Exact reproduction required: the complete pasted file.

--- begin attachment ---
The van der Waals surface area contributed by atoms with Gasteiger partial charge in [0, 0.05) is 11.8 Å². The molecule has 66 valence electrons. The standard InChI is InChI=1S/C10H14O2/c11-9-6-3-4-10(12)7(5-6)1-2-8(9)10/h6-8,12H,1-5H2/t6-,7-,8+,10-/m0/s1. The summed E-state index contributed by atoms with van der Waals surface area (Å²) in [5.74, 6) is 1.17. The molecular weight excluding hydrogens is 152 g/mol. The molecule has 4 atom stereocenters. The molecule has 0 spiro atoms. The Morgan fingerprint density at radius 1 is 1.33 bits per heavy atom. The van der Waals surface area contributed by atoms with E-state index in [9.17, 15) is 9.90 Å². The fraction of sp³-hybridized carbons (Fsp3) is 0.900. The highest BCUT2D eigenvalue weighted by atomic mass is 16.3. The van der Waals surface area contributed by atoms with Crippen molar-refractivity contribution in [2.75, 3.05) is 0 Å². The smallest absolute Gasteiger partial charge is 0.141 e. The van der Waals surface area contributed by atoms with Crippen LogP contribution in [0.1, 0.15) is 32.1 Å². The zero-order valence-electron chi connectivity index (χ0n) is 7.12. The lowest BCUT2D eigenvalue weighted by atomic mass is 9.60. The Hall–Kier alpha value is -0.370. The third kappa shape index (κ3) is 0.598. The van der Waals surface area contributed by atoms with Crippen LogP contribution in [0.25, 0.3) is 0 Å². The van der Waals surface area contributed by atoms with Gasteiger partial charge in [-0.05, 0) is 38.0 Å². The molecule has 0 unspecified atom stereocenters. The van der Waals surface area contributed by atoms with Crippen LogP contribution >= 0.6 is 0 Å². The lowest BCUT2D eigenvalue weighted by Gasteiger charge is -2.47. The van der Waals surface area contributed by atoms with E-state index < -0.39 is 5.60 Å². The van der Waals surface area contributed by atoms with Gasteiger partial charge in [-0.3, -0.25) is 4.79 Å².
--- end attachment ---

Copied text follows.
The van der Waals surface area contributed by atoms with Gasteiger partial charge in [0, 0.05) is 11.8 Å². The molecule has 66 valence electrons. The standard InChI is InChI=1S/C10H14O2/c11-9-6-3-4-10(12)7(5-6)1-2-8(9)10/h6-8,12H,1-5H2/t6-,7-,8+,10-/m0/s1. The summed E-state index contributed by atoms with van der Waals surface area (Å²) in [5.74, 6) is 1.17. The molecular weight excluding hydrogens is 152 g/mol. The molecule has 4 atom stereocenters. The molecule has 0 spiro atoms. The Morgan fingerprint density at radius 1 is 1.33 bits per heavy atom. The van der Waals surface area contributed by atoms with E-state index in [9.17, 15) is 9.90 Å². The fraction of sp³-hybridized carbons (Fsp3) is 0.900. The highest BCUT2D eigenvalue weighted by atomic mass is 16.3. The van der Waals surface area contributed by atoms with Crippen molar-refractivity contribution in [2.75, 3.05) is 0 Å². The smallest absolute Gasteiger partial charge is 0.141 e. The van der Waals surface area contributed by atoms with Crippen LogP contribution in [0.1, 0.15) is 32.1 Å². The zero-order valence-electron chi connectivity index (χ0n) is 7.12. The lowest BCUT2D eigenvalue weighted by atomic mass is 9.60. The Hall–Kier alpha value is -0.370. The third kappa shape index (κ3) is 0.598. The van der Waals surface area contributed by atoms with Crippen LogP contribution in [0.25, 0.3) is 0 Å². The van der Waals surface area contributed by atoms with Gasteiger partial charge in [-0.05, 0) is 38.0 Å². The molecule has 0 unspecified atom stereocenters. The van der Waals surface area contributed by atoms with Crippen LogP contribution >= 0.6 is 0 Å². The lowest BCUT2D eigenvalue weighted by Gasteiger charge is -2.47. The van der Waals surface area contributed by atoms with E-state index < -0.39 is 5.60 Å². The van der Waals surface area contributed by atoms with Gasteiger partial charge in [-0.3, -0.25) is 4.79 Å².